Original Post in German via Flensburger Tageblatt, 20. Jan. '21
Yogi Reppmann, from Flensburg, lives in Minnesota and explains the situation President Joe Biden is facing.
Antje Walther, Flensburg/Northfield
Yogi Reppmann has taken some precautions for himself and his wife Gitta, just in case the two would have to escape to Germany in a hurry. For example, he registered his car at short notice in the city where he was born. Nonetheless, when asked whether he would prefer to live in Flensburg, in Germany, rather than in the United States these days, he answers with a resounding “No!"
And then something unusual happens: Yogi Reppmann doesn’t have an anecdote or an argument at his fingertips. He simply says “definitely no,” then hesitates and says “because, of course . . .” End of sentence. Then, in the course of our conversation—which he opens as always with a cheerful, melodious “moin-moin”—come the reasons why he is betting on American optimism, on the self-purifying powers of democracy, and the willingness to start over again.
Most of his friends have probably long since forgotten that Reppmann’s first name is actually Joachim since they all call him Yogi. He was born in Flensburg in 1957 and has lived for decades in Northfield, Minnesota. He maintains contact with his homeland through the people he regularly visits here. If he was not in America, he says, he would probably be working on Polish projects. Even before finishing his secondary education he had formative experiences, for example during a visit to Warsaw. He supposes that he owes his enjoyment of travel to his grandfather. Reppmann, who has a doctorate in history, likes to take conversational excursions as well, and one gets to know his family and its history in the process. His frequent visits to his Grandma Ella in Jena, for example, that began during a summer vacation in 1961, had a strong influence on him. The children were welcomed with Red Riding Hood bubbly upon arriving after a day-long train trip. Reppmann sums things up by saying that living conditions there were his initial reason for being grateful to Americans. Later in life, he was impressed by the way they helped during the Berlin blockade of 1948.
But these days there are also certain dates that he will remember in the future, such as November 4, 2020, and January 6 and 20, 2021. During the presidential election campaign, the 63-year-old Reppmann attended an election event close to Northfield. Eric Trump, one of the sons of the current President, gave a speech and proved to be, according to Reppmann, “a poor copy of his father: unstructured and superficial.” On January 6, the day the Capitol was stormed, and coincidentally also Eric’s thirty-seventh birthday, he played a similarly inglorious role as rabble-rouser, according to our Flensburg North American. Rudy Giuliani, the former mayor of New York City, also had things to say. Reppmann added that along with Donald Trump they were the “triumvirate who were responsible for the January 6th attack.”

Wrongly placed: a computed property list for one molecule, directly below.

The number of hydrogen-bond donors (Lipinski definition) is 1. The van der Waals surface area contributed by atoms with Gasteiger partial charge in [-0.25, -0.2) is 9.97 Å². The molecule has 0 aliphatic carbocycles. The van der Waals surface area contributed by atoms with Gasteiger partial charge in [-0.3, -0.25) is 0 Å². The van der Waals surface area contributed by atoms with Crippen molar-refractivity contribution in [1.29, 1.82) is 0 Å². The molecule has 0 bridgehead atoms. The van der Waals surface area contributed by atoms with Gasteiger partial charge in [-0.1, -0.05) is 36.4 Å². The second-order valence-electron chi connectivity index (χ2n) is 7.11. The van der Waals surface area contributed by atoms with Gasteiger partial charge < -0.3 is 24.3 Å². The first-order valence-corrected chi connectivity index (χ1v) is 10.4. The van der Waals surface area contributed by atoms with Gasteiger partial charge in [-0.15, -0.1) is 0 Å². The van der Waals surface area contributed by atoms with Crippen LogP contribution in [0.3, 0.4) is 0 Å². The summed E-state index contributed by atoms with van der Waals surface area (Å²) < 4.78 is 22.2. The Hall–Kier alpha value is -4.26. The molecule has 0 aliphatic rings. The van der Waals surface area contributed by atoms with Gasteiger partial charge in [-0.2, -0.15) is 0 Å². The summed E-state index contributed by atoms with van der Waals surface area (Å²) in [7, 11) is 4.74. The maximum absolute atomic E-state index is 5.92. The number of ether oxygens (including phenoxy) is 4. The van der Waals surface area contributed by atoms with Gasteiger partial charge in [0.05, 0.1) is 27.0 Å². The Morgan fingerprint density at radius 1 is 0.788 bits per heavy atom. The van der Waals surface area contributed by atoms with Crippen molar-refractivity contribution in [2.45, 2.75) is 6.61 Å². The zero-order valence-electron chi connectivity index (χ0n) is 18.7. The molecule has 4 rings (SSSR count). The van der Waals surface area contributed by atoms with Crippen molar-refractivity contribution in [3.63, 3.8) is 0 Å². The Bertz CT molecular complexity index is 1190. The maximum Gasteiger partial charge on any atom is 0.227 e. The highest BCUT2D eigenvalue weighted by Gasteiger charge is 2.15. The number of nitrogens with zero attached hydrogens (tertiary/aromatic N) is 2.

The events of that day “alarmed everyone,” Reppmann said, and now people were hoping that everything would go smoothly on January 20. Americans of today, he believes, are too smart to stage a civil war. As a major supplier of accommodations, AirBnB has taken precautions and blocked access to overnight stays; as it turned out, over a million people had attended Barack Obama’s second inauguration. When Joe Biden was elected President at the beginning of November last year, one could see how people felt that after four years an enormous burden had been lifted from their shoulders. Even in Northfield, a city originally founded by reserved Scandinavians, people danced in the streets in Reppmann’s neighborhood. In his judgment, the “amazing Angela Merkel” had come out “discreetly, but very clearly” for the Democratic candidate, and he himself is of the opinion that “Biden is the right person, now more than ever.” In a sense, democracy had proved successful, in that voters united behind Joe Biden, and in Georgia, many were mobilized who had to wait in line for hours to cast their ballots. And Biden even has a friendly relationship with Mitch McConnell. Is that not another indication that he will be a successful builder of bridges?
After the election, the President-elect announced that he would work on systematic racism in the ranks of the police. The Black Lives Matter movement demonstrates that “the problem must be tackled” by finding appropriate ways of dealing with a dark chapter of American history. Four hundred years of slavery have been swept under the rug, he says, and, as an untiring networker and member of Northfield’s Rotary Club, he transitions quite naturally to the Rotary conference that will be held there in October. The conference will be dedicated to precisely this problem of coming to terms with the past, to which Reppmann will add the perspectives of Germans in their confrontation with the Holocaust.
He believes that the greatest threat for present-day America stems from “white terrorism,” but he has confidence in “grassroots democracy” and points out that even after an event like Black Friday in 1929 a dictatorship was not possible on American soil. Nonetheless, certain phenomena need clarification, such as the great number of voters that Trump won over despite his complete mismanagement of the pandemic crisis. As the impeachment trial approaches, every American must in any case be aware of the current situation. As Reppmann looks around the region of Minnesota where he lives, he sees that few people are out on the streets even without a lockdown, because they stay in their homes as a matter of precaution.
For a change, we happen to talk about the everyday subject of haircuts. Yogi Reppmann applies his hand from time to time to cutting his hair short—and it looks good!
Learn more from Yogi at his upcoming 2021 Rotary Conference in Northfield, MN: peaceconference.us